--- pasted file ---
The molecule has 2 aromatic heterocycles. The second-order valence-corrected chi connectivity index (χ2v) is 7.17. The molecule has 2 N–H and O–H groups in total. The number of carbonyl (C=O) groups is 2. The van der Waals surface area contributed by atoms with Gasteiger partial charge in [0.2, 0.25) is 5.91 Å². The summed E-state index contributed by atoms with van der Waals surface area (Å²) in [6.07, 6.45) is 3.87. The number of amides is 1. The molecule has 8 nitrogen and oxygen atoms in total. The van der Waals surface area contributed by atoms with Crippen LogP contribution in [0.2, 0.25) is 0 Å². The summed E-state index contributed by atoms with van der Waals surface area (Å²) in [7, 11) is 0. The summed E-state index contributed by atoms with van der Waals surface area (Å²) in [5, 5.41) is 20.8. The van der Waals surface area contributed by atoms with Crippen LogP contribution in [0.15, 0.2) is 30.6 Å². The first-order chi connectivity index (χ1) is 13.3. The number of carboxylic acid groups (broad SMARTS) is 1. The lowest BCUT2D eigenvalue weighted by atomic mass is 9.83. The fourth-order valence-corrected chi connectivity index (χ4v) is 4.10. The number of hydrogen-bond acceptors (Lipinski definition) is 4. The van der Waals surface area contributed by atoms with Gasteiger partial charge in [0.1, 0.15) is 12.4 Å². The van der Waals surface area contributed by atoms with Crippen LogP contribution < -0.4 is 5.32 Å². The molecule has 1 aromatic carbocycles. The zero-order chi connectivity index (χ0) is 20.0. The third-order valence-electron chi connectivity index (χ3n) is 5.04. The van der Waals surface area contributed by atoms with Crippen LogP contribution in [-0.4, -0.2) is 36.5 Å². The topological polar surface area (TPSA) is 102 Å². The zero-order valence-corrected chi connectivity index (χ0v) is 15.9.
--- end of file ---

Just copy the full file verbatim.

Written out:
The molecule has 2 aromatic heterocycles. The second-order valence-corrected chi connectivity index (χ2v) is 7.17. The molecule has 2 N–H and O–H groups in total. The number of carbonyl (C=O) groups is 2. The van der Waals surface area contributed by atoms with Gasteiger partial charge in [0.2, 0.25) is 5.91 Å². The summed E-state index contributed by atoms with van der Waals surface area (Å²) in [6.07, 6.45) is 3.87. The number of amides is 1. The molecule has 8 nitrogen and oxygen atoms in total. The van der Waals surface area contributed by atoms with Crippen LogP contribution in [0.2, 0.25) is 0 Å². The summed E-state index contributed by atoms with van der Waals surface area (Å²) in [7, 11) is 0. The summed E-state index contributed by atoms with van der Waals surface area (Å²) in [5, 5.41) is 20.8. The van der Waals surface area contributed by atoms with Crippen LogP contribution in [0.15, 0.2) is 30.6 Å². The first-order chi connectivity index (χ1) is 13.3. The number of carboxylic acid groups (broad SMARTS) is 1. The lowest BCUT2D eigenvalue weighted by atomic mass is 9.83. The fourth-order valence-corrected chi connectivity index (χ4v) is 4.10. The number of hydrogen-bond acceptors (Lipinski definition) is 4. The van der Waals surface area contributed by atoms with Gasteiger partial charge in [0.1, 0.15) is 12.4 Å². The van der Waals surface area contributed by atoms with Crippen LogP contribution < -0.4 is 5.32 Å². The molecule has 1 aromatic carbocycles. The zero-order chi connectivity index (χ0) is 20.0. The third-order valence-electron chi connectivity index (χ3n) is 5.04. The van der Waals surface area contributed by atoms with Crippen LogP contribution in [-0.4, -0.2) is 36.5 Å². The topological polar surface area (TPSA) is 102 Å². The zero-order valence-corrected chi connectivity index (χ0v) is 15.9.